A good half of the art of living is resilience. ― Alain de Botton
I have overlooked this term my entire life. I now have a tight affinity for it. I aspire to demonstrate it. I admire it in others.
Resilience is the ability to recover from or adjust easily to misfortune or change and to keep going in the face of adversity.
- Is only activated by, and can only be expressed during, difficult times. When life is peaceful and unchallenging, resilience is dormant. That’s why you won’t even know if you have it until you face a challenging situation. So the next time you encounter problems, view them as an opportunity to develop (if you don’t already have it) or perfect (if you do), resilience.
- Requires creativity and adaptability. Resilience is needed when the next move is not obvious; you’ve hit a roadblock and there’s no apparent solution. A resolution will require imagination and enterprise.
- Necessitates stamina and endurance. Some problems are quickly resolved and require minimal resources. Others tenaciously linger and drain resources. The latter require doggedness and perseverance—attributes found in resilience.
- Is sustained by optimism. Pessimists are unfamiliar with resilience; they acquiesce to problems and can’t imagine a better future. But optimists see setbacks as temporary and solvable.
Resilience: master it and you’ll be unflappable and imperturbable and you’ll overcome life’s inevitable setbacks. Disregard it and you’ll be stymied by life’s inevitable problems.
“Difficulties are just things to over come after all.” -Ernest Shackleton, one of the great explorers of the 20th century.
[reminder]What are your thoughts about this essay?[/reminder]
14 Replies to “Be resilient”
Another fine and relevant post, Don. You’ve encouraged me to keep going. Thank you.
Thank you, Wayne, for kind and encouraging words. Don
Thanks Don for the good thoughts and challenge. I would suggest it requires the ability to face reality, the real situation, assess the alternatives, and then choose to pursue one with a positive attitude. The passing on one’s spouse is a stark example (which was my case) of a life-changing event that requires resilience — to grieve, adjust (you don’t recover), and then choose to be optimistic and productive in the next chapter of your life.
Mark, I’m so sorry to hear of your wife’s passing. It does take a lot of mental fortitude to continue following a deep loss. Take care, Don.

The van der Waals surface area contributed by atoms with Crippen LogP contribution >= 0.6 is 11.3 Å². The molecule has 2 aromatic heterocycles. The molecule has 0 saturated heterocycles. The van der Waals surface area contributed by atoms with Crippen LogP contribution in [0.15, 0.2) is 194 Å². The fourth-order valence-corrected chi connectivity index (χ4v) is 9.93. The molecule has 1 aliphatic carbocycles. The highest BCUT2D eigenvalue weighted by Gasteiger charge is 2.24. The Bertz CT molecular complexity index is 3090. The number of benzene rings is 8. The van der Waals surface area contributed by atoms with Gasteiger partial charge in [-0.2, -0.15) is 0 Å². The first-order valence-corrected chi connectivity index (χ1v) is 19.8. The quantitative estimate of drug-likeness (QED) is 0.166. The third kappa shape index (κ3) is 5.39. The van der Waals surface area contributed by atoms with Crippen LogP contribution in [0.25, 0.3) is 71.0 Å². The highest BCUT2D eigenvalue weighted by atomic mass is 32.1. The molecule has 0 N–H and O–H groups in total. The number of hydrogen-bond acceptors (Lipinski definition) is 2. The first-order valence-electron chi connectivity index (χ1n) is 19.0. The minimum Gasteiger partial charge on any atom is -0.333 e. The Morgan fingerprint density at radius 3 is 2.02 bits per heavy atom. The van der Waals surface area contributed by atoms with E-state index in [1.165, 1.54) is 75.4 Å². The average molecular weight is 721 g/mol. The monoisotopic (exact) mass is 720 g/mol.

Thank you for the wise encouragement; so many points in this article that are really going to help me today.
Thanks, Darla, I do hope my comments are helpful. Don
Wow. This post is the leader in the clubhouse for post of the year. I need to continue to develop resilience, but I also have thought about how do I pass this along to those I lead (at work, at home).
“I aspire to demonstrate it.” I think you got it, you have to model it. Talking about resilience and studying others who have demonstrated it and passing it along is good, but it’s how you respond to life’s inevitable setbacks.
Thanks for the good word.
Thanks, Rob, for getting in touch and sharing your thoughts. You’re right, the key is demonstrating important skills and virtues and then encouraging others to follow suit. Take care, Don
Resiliency! That’s it! Seems lately I’ve been immersed in “Goliath” sized circumstances that appear to have no easy, identifiable solution.
For me, it is also about surrender, but to keep on keeping on. Just do the next right thing, whatever that is. This article is spot on and a very timely and encouraging word to me as God works His perfect will out in my life. God used your gift to certainly bless me with this moment of clarity. A drink of water to be sure.
I confess, walking in faith does indeed, require, resiliency!! Amen! Thanks much.
Barry, thanks for sharing your thoughts. Churchill once said, “When you’re walking through hell, keep walking.” Thanks for our friendship. Don
I like to look to the source of all wisdom …
Consider it all joy, my brethren, when you encounter various trials,
knowing that the testing of your faith produces endurance.
Thanks, Jeff, for sharing your thoughts. Don
For a few years, Cathey and her team at Rainbow Days have been studying Resilience in the children they serve….especially those in the Homeless Shelters. If you are interested in their findings, I am sure she would be happy to share them. http://www.rainbowdays.org
This is a very good topic….and has a sister topic named Hope, I think.
Thanks, Wade, for sharing this great insight – the importance of teaching children resilience, particularly proactively. Thanks for our friendship. Don